In an effort to place the safety of our children first, the laws are required to be updated as we gain more insight into community expectations and needs.
Attorney-General Mark Speakman has outlined some of the new laws to be introduced into NSW to protect our children.
It is reported that there is force in the argument that teenagers (under 16-years) who ‘sext’ in a consensual relationship should not be charged for possessing or disseminating child pornography.
Retired Supreme Court Judge Stanley Jones is reported saying that there is a “disconnect between current laws that can criminalise young people engaging in sexting, which is becoming a normal part of healthy sexual relationships.”
Justice Jones suggested the introduction of guidelines for police to assist police officers in assessing when it is and isn’t appropriate to charge a young person for sexting, sharing or receiving sexually explicit photos on their smart phones or devices.
The new laws provide a new defence- You will be not guilty for possessing or sending naked photos if you and the others involved are younger than 18-years of age, where this sort of sexting was consensual amongst the teenagers involved.
This acknowledges the fact that teenagers do get involved in this sort of behaviour as part of sexual development and experimentation between themselves.
Otherwise, teenagers who consensually share or exchange sexting messages that include images between one another would risk prospects of a criminal conviction and imprisonment-which is what has been occurring.
Possessing ‘child abuse material’ (child pornography), or using a carriage service such as a mobile phone to access, transmit, publish, distribute, advertise, promote or make available is a criminal offence in NSW attracts very heavy penalties, including imprisonment.
A person guilty of possessing, disseminating or producing child pornography (‘child abuse material’) in NSW will face a penalty of up to ten-years imprisonment.
‘Child abuse material’ includes anything which “depicts or describes, in a way that reasonable persons would regard as being, in all the circumstances offensive”:
- Another person who appears (or is or implied) to be:
- A child as a victim of physical abuse, cruelty or torture; or
- A child engaged in a sexual pose or sexual activity; or
- A child in the presence of another person who’s engaged or appears to be engaged in a sexual pose or activity; or
- The private parts of another person who either is or appears to be (or implied to be) a child.
How does the court determine whether a reasonable person would regard material as being ‘offensive’?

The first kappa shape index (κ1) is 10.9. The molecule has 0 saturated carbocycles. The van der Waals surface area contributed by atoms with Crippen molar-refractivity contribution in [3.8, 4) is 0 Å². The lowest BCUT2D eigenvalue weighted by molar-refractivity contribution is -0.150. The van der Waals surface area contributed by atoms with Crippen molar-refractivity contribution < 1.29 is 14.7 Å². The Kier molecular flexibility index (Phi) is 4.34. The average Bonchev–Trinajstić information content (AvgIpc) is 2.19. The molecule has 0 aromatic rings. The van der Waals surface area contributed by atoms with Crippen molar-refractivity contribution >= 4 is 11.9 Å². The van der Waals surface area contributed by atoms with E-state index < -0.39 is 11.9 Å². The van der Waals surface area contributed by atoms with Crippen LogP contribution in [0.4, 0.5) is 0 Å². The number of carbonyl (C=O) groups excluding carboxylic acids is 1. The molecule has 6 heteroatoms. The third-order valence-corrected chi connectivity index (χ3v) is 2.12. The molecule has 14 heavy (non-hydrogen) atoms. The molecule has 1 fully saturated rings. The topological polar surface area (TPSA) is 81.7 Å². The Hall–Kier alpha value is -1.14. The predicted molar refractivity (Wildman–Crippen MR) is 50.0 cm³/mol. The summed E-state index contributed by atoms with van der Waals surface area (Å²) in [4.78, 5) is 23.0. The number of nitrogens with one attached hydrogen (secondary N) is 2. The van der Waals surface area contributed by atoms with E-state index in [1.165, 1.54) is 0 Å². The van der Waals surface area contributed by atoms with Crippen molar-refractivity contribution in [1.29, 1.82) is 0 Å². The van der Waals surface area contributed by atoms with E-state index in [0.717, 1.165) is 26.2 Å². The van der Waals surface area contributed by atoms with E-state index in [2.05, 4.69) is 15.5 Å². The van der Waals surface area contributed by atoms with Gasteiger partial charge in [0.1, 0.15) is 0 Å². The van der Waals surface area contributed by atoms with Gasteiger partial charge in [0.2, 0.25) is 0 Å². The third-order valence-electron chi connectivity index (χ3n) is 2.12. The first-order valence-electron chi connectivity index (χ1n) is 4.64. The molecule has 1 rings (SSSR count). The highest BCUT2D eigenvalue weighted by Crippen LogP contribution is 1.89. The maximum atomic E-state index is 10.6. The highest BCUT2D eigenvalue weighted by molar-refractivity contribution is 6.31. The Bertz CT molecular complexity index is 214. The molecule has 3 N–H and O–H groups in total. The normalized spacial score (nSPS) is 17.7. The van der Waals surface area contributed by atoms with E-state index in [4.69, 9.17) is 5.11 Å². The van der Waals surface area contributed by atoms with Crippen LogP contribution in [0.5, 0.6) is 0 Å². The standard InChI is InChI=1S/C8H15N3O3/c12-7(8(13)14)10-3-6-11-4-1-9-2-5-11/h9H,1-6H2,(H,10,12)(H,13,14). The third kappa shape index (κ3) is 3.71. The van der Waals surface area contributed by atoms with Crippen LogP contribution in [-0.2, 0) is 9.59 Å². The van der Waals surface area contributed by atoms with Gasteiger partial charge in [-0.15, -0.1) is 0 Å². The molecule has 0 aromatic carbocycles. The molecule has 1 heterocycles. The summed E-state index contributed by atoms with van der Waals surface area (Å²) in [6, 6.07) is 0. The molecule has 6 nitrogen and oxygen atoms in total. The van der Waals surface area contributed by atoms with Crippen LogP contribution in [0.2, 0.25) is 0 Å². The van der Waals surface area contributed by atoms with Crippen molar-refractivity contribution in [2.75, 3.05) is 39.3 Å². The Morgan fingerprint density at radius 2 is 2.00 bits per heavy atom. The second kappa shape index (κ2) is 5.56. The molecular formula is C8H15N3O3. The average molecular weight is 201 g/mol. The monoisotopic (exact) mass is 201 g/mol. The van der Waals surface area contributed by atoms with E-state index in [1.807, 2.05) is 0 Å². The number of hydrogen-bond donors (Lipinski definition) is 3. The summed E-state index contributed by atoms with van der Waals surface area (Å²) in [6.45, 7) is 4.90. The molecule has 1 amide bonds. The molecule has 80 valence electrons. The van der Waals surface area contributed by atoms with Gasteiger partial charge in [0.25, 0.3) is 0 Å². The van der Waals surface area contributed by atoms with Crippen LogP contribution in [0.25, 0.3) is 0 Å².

To determine this, the law outlines a number of things that are to be taken into account, including:
- Standards or decency, morality and propriety that is generally accepted by a reasonable adult;
- Whether the material has any artistic, educational merit to it;
- Whether the material has any journalistic merit to it;
- The general character of the material to consider if it has any other character such as legal, scientific or medical.
The New “Similar-Age” Defence Between Teenagers Who Engage in Consensual Sex
In a response to the Royal Commission into Institutional Response to Child Sexual Abuse, a number of new laws have been proposed expected to be introduced into NSW, including the defence of “similar-age” where there is consensual sex between teenagers aged between 14 and 17 if the age gap between them is at least within 2-years.
The New Offence of Predators Gaining Access to Children by Grooming the Parents
A new offence is proposed, introducing a penalty of up to 6-years imprisonment to anyone who grooms a parent or carer of a child to gain trust to get access to their children for sexual intentions.
Mark Speakman has reportedly said, “the changes recognise sexual predators sometimes provide adults with gifts, money and other benefits as a way of cultivating their trust and gaining access to their children.”
See our previous blog on penalties for child grooming offences.
Heavier Penalties for Persistent Sexual Abuse of Children
Let alone doing it on one occasion, it is even more of a serious criminal offence to persistently sexually abuse a child.
New changes in the law will attract heavier penalties for this offence, from twenty-five-years imprisonment to life imprisonment.
The new laws to be introduced will also make it easier for the police to prove this charge. “The prosecution will now only need to prove a defendant engaged in 2 or more unlawful sexual acts with a person under sixteen over a specific period of time.” said Mark Speakman.